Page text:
St. John’s School in Leatherhead crowned winners of the UK CanSat Competition 2022
The UK CanSat Competition Finals were held across three days at the National STEM Learning Centre in York, and at Elvington Airfield. 120 teams signed up to take part in the competition this year, and eight of those made it to the final after six months of hard work and dedication designing, building and coding their own space project.
During launch day the CanSats were launched by small rockets to a height of around 400 metres, descended back to Earth with their parachutes and transmitted data back to the teams’ ground stations. Each team was tasked with a primary mission and a secondary mission. For the primary mission, each CanSat had to measure air pressure and temperature during its decent and transmit this data to a ground station once a second. For the secondary mission students could design their own investigation, with each team coming up with amazing ideas of what their CanSats could be used for and measure.
All of the students overcame many challenges during the competition, from fixing mechanical problems to re-writing code at the airfield, and showed great teamwork not only within their teams but with other schools. A notable example of this was two teams who experienced transmitting and receiving problems working together to gather data and share results.
For the last day of the competition the teams presented their projects and findings to the jury of judges, made up of space industry and academia experts. The judging panel was also joined by Daisy Richardson who was part of the 2018 winning CanSat team, and has now gone on to work in the space industry in part due to her experiences with CanSat.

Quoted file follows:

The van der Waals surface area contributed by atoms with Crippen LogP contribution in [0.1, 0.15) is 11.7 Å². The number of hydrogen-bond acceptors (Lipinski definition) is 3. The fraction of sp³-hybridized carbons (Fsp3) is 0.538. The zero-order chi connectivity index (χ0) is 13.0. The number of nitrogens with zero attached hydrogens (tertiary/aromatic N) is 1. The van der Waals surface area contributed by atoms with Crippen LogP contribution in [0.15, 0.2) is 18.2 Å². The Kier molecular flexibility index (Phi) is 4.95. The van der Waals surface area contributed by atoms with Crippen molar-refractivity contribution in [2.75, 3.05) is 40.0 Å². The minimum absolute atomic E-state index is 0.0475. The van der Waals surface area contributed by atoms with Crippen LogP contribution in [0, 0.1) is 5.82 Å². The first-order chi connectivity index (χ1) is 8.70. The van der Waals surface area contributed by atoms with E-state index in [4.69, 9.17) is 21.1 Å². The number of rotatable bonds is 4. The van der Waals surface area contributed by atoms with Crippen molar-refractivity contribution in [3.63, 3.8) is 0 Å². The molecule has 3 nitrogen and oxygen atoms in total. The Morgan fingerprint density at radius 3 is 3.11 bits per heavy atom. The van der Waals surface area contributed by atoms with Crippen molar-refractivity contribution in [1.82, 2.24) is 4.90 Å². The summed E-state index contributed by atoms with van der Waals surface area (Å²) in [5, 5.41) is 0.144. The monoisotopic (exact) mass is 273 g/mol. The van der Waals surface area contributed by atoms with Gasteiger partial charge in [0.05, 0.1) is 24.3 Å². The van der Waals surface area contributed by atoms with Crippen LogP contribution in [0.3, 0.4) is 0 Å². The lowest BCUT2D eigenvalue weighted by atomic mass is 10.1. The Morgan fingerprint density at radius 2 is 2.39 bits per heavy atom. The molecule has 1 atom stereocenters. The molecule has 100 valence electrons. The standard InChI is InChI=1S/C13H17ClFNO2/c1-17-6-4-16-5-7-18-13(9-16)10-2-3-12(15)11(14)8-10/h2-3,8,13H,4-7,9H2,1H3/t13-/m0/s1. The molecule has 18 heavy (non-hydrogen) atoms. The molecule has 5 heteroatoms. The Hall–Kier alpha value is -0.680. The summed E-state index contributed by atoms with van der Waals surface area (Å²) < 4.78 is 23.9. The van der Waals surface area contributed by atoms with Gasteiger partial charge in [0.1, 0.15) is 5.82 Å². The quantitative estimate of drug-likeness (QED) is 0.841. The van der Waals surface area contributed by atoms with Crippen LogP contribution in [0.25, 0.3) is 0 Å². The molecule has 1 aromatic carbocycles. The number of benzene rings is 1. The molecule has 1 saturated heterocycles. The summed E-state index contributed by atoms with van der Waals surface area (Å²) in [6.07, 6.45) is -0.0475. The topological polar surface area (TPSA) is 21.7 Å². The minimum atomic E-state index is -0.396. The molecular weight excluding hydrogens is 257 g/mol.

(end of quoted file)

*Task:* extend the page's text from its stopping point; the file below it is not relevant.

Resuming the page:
After a very tough judging the top three teams were announced as:
Winners: St Johns School, Leatherhead
Team Eagles wanted to use their CanSat to determine the suitability of an Exoplanet for supporting human life and to calculate survival using a range of sensors. As well as air pressure and temperature they measured Oxygen, CO2, humidity, UV light and Carbon Monoxide. Their CanSat then looked at the data collected, scored the risks and decided if the Exoplanet was suitable for further research.
Second Place: WMG Academy
Team Boreas wanted to use their CanSat to better understand the state of permafrost in the artic circle, and the release of greenhouse gases that it holds as the permafrost melts. Their CanSat could measure CO2, Methane, ground temperature, the nature of the terrain it landed on, the physical location of the CanSat and the light level on the ground and being absorbed. Their CanSat had retractable landing legs that could move the CanSat upright if it landed on its side, and solar panels on a rotating platform that moved to the direction of most sunlight.
Third Place: St Johns School, Marlborough
Team EnviroSat designed their CanSat to use an infrared thermal imaging camera and a particle matter sensor to prove the geographical theory of the “Urban Heat Island" effect, which is when carbon dioxide concentration in the air goes up, temperature also goes up, and vice versa. Using a particulate matter sensor they took readings of CO2 levels, along with other gases in the atmosphere, as their CanSat made its descent. They then compared readings to the infrared thermal images taken by the CanSat to try and find a correlation to support their theory.
The winning team will now go on to compete in the European Space Agency (ESA) European final in Bologna, Italy on the 20-25 July. Good luck to Team Eagles!
The UK CanSat Competition is funded by ESA, the UK Space Agency, and LaunchUK (the UK Space Agency’s Spaceflight Programme).